Are you closing as many deals as you had hoped for?
I’ll be the first to admit, business development is a tricky industry. It has ups and downs that you must be prepared for. On a good day, you might close a few deals or upgrade several accounts. On a bad day, you might lose a client or get the door slammed in your face. When the bad days happen, it’s important to learn from your mistakes. This is how you become a more confident, effective business development professional.
Over the years, people have discovered the secrets to closing business. Below I share four of my favorite strategies to reaching your highest sales goals.
1. Sell to the right people.
This probably sounds obvious, but it’s advice that is sometimes forgotten. Often, people approach opportunities in terms of convenience. In other words, they choose the easy or available person, not the right person. Unfortunately, this wastes time and puts the prospect in an uncomfortable position, meaning they may not do business with you later. To be successful, sell to the right people – customers that need your product and can make the decision.
2. Know the challenges your prospects face.
The traditional sales pitch is dead. It’s boring and impersonal. If you don’t want people tuning you out, you must learn to connect with them on a deeper level. The best way to do this is to understand the challenges your prospects face. How will your product or service help them? People want to know that their problem will actually be solved – not maybe.
Also, it pays to talk to people like real people. Be warm and personable. Smile and show interest in their lives. There is a fair amount of schmoozing that goes on in sales, so you must be prepared to give your prospects some nurturing.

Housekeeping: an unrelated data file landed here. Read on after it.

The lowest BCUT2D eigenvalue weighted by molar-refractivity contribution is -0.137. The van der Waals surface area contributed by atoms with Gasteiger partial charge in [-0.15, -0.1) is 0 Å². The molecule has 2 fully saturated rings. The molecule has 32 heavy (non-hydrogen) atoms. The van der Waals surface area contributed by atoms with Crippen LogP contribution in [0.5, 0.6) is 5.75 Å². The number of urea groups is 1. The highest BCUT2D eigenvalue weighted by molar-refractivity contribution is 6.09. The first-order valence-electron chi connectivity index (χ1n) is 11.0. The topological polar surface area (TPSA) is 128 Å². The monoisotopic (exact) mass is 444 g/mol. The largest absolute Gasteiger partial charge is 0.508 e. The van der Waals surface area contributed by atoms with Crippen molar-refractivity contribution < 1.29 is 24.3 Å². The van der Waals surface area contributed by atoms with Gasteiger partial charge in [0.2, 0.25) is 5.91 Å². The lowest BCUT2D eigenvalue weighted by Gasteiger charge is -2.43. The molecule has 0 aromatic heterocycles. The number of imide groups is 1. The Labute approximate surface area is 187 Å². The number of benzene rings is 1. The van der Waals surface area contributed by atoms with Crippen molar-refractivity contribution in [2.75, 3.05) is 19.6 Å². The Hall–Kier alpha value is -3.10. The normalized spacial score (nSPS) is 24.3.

3. Be clear about the value – and the money.
Consider all the ways that your service delivers value. Customers don’t always look in the right direction, so it’s up to you to highlight the key features and benefits of your product. Money is another key factor. Too often, people aren’t forthright about their pricing. Even negotiations can be a turn off because it makes people unsure of what they should be paying. Did they get a good price or were they ripped off?
4. Schedule the next step.
A decision does not have to be made right away, but there should always be a next step. Do you plan on calling the prospect in a day or two? Will you send out an estimate later in the day? There are ways to follow up with contacts without being annoying. And, as simple as it sounds, get the person’s preferred method of contact. Some people are open to receiving texts or emails but not phone calls.
Talking to people can be scary in the beginning, which may prompt you to deliver a cookie-cutter pitch. Don’t do this! Learn about your prospects, talk to them like real humans and help them see the full value in your product or service. Over time, you’ll close more agreements and find what works for you!
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